And a few hundred years later Jesus will tell a story in which a despised Samaritan not only gets grace more than a priest and a levite, but also dispenses grace to an injured man at great personal risk.
See! Grace cannot be confined by our religious systems. It overrides our prejudices. It is not like karma where one earns one's good fortune. Far from it!
"She travels outside
Of karma, karma.
She travels outside
Why you may ask. Because grace is gift pure and simple.
That brings us to the story that Jesus told concerning a man who sought workers for his vineyard. But this was a man with a difference. Unlike most such employers he is not an absentee landlord. Far from it, he does the hiring himself rather than as was the norm employing an agent to do such things. Perhaps this is because he is motivated by compassion for needy men rather than for personal gain. Certainly in a manner that would be unthinkable in a well organised vineyard owner who would know what needs to be done, he keeps going back to the market to offer employment to men who would have been desperate to earn the means to keep themselves and possibly their families. On his first visit early in the morning, he offers the men a proper day's wage of one denarius. On his next three visits he offers them that he will pay what is right whilst on the final visit he simply calls them to work without reference to financial reward.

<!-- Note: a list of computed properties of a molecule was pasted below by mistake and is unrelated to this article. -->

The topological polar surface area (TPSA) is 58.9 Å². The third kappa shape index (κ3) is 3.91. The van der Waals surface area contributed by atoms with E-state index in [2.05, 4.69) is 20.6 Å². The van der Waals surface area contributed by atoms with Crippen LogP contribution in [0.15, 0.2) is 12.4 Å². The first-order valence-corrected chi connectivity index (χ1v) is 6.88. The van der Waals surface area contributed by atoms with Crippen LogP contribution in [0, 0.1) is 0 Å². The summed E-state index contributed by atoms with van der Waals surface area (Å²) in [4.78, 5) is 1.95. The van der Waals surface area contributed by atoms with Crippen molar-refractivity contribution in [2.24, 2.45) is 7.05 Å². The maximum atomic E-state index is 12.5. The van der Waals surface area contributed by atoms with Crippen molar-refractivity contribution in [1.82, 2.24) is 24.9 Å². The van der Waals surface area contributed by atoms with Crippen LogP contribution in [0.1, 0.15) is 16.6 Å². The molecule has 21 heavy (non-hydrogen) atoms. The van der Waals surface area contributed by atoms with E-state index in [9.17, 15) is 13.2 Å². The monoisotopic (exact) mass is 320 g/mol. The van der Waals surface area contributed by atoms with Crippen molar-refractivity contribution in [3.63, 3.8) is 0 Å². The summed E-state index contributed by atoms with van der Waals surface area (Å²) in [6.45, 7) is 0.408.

Come the end of the day it is time for the vineyard owner to settle his accounts with the workers. But now he astounds us. Not only does he pay those who started last before those who have worked longer hours but he pays them all the same sum that he had offered those who had begun in the morning.
Not surprisingly merry Hell breaks out. Those who have worked the longest hours protest that those who came into the vineyard near the end of the shift have been paid as much as those who have laboured all through the day. In a sense we can understand them. This is not fair and yet none have been shortchanged.
Now we see the scandal of grace. It isn't fair. but it is generous. Grace shortchanges none but gives so so much more to those whose need is greatest. For here is the antidote to the mean spiritedness that so often excludes and condemns. Instead grace offers us the reality of loving kindness.
This morning as we prepare for the baptism of Grace Sentance, we celebrate the grace of God which blesses and gives us and loves us more than we can ever deserve. In baptism we rejoice in the grace made manifest in God loving Grace before she can earn anything of that love. And for Grace we pray that she might come to know that love in her own life and that she might experience the blessing of knowing people who mediate God's grace to her. And more than that we pray that Grace might be true to her name, not brought down to bitterness and harsh judgement. But instead we pray that she might be true to her name so that what Bono writes of grace may be equally true of her;
"Grace finds beauty
Grace finds beauty
So may a girl called Grace and each of us be well and truly drenched in the grace that just goes on changing the world.